Cop of The Week

by Melissa Bailey | June 8, 2007 10:42 AM | | Comments (2)

IMG_8620.JPG“When I heard that click, my heart dropped.” Standing outside an East Rock home, Sgt. Tony Reyes had been talking on the phone to a suicidal man barricaded inside with a loaded shotgun.

His job: To reach out to an unstable, intoxicated man amid a life-changing familial confrontation and guide him safely out the door.

Reyes, who’s 35, got the call around midnight a couple weeks ago. He drove his cruiser to a multifamily home, where two siblings said their brother was threatening to kill himself. When his sister came into the room to talk to him, he loaded a shotgun in front of her. He locked himself in the room. He warned them to stay away or he would “blow through the door.”

An eight-year veteran of the city police force, Reyes had just joined the Crisis Negotiation Unit. This was the first time he’d put his FBI training to the test in a real life situation.

On the street below the third-story apartment, they heard the man yelling. The siblings, who share the apartment with him, said no one was up there with him. They weren’t quite sure what was going on. Cops closed off a portion of the quiet street. Reyes said a little prayer, and, with the help of the family, dialed through to the man’s phone.

“I’m Tony from the police,” said Reyes.

Reyes found the man in the middle of a major confrontation. Running on a dangerous mix of alcohol and antipsychotic drugs, he was embroiled in an argument with his father on the phone.

“He was really angry, really really hyped up,” recalled Reyes at a coffee shop this week, speaking in the soft, calm tones of an expert negotiator, with an ease that belied the harrowing details of the high-stakes episode.

Reyes came to the job with listening skills intact — before he was a cop, he worked with patients with drug addiction. A native of the Hill area of town, he used to work at the Columbus House shelter. “I’ve talked to a lot of people who were at low points in life,” he said. “You try to help them out.”

Reyes asked the man what he was angry about. Out poured an intimate tale of family history, a search for the root of childhood abuse, all coming to a head at that moment in that third-story apartment.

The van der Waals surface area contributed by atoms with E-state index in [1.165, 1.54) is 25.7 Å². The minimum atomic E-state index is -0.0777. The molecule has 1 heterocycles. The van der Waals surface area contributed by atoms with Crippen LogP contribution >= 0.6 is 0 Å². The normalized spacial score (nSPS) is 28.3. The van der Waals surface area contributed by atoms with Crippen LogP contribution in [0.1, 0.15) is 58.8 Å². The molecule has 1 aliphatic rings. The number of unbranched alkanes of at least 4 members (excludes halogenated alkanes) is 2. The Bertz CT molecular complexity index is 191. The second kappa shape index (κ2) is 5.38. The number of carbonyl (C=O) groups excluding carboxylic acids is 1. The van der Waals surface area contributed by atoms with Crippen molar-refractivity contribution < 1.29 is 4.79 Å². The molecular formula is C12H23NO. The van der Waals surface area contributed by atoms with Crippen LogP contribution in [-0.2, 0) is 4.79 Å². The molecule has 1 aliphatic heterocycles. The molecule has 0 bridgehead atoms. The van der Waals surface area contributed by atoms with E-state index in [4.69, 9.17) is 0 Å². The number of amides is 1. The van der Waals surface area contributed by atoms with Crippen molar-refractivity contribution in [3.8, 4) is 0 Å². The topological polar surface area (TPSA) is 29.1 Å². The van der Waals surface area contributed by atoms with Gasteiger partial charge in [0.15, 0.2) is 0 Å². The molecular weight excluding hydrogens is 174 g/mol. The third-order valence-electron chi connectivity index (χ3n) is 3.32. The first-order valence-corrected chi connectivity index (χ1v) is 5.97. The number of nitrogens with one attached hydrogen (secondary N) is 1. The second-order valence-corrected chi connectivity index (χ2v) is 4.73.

The man told him as a five-year-old, he had been sexually abused by his older sister. He didn’t blame her — he always suspected she herself had been abused by an older man. The abuse, and years of searching for explanation, had helped launch him into schizophrenia and depression. He long suspected his father had been the abuser, but he had never confronted him until that evening.

“He was on the phone to challenge his father about this,” said Reyes. The negotiator knew he had to get the man out of a volatile, potentially explosive situation. He convinced him to hang up with his father and stay on the line with Reyes. Then — he listened.

“You essentially just become a sponge for him at that point — just allowing him to get things off his chest.” They talked about the family, his father, his history. They chatted about good cigars. In time, the man showed signs he was ready to emerge.

“If I come out, are you going to hurt me or harass me?” the man asked Reyes. Reyes pledged there would be no arrests.

“I really need help,” he told Reyes. He said he’d come out only if Reyes promised to get him mental help. They came to an agreement. Then the man said he needed another minute.

“You know what, Tony? I’m going to have another beer and another cigarette and call you back.”

Click.

“When I heard that click, my heart dropped,” said Reyes. “You don’t know what he’s going to do. You’re expecting to hear a boom or something.” Reyes didn’t wait for a call back—he dialed the man again, and heard his voice. He stayed on the phone with him while he opened a new beer.

Reyes knew the man would come out only when he was ready.

“It’s not something you can rush,” said the officer. You try to subliminally control the process, but “you have let them feel they are in control. If you try to assert control, you’re going to lose them.”

They talked a bit more. Then Reyes made a gentle push: “There are a lot of people out here who are worrying about you, a lot of officers out here who are getting bitten by bugs.”

The man agreed to come out. Guided by Reyes, only 20 minutes after the two first got on the phone, he emerged safely with one hand on the phone and the other in the air.

“Oh my God, it was the biggest relief,” said Reyes. “I feel blessed to be able to help him with that point in his life.”

(To read other installments in the Independent’s “Cop of the Week” series, click here, here, here, here, here, here, here, here, here, here, here, here, here, here, here, and here.

(To suggest an officer to be featured, click here.)







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Comments

Posted by: JMAC | June 8, 2007 12:23 PM

Gosh, cops love Cosi!

Posted by: andy ross | June 12, 2007 6:31 PM

Good job officer. I am sure this is not the kind of job you can leave at your desk at 5 pm. You must take on so much of what you cannot control. Now is the time for you to feel all of the positve things you do in your job and the rewards it offers. thnak you for your efforts and dedication to helping people.

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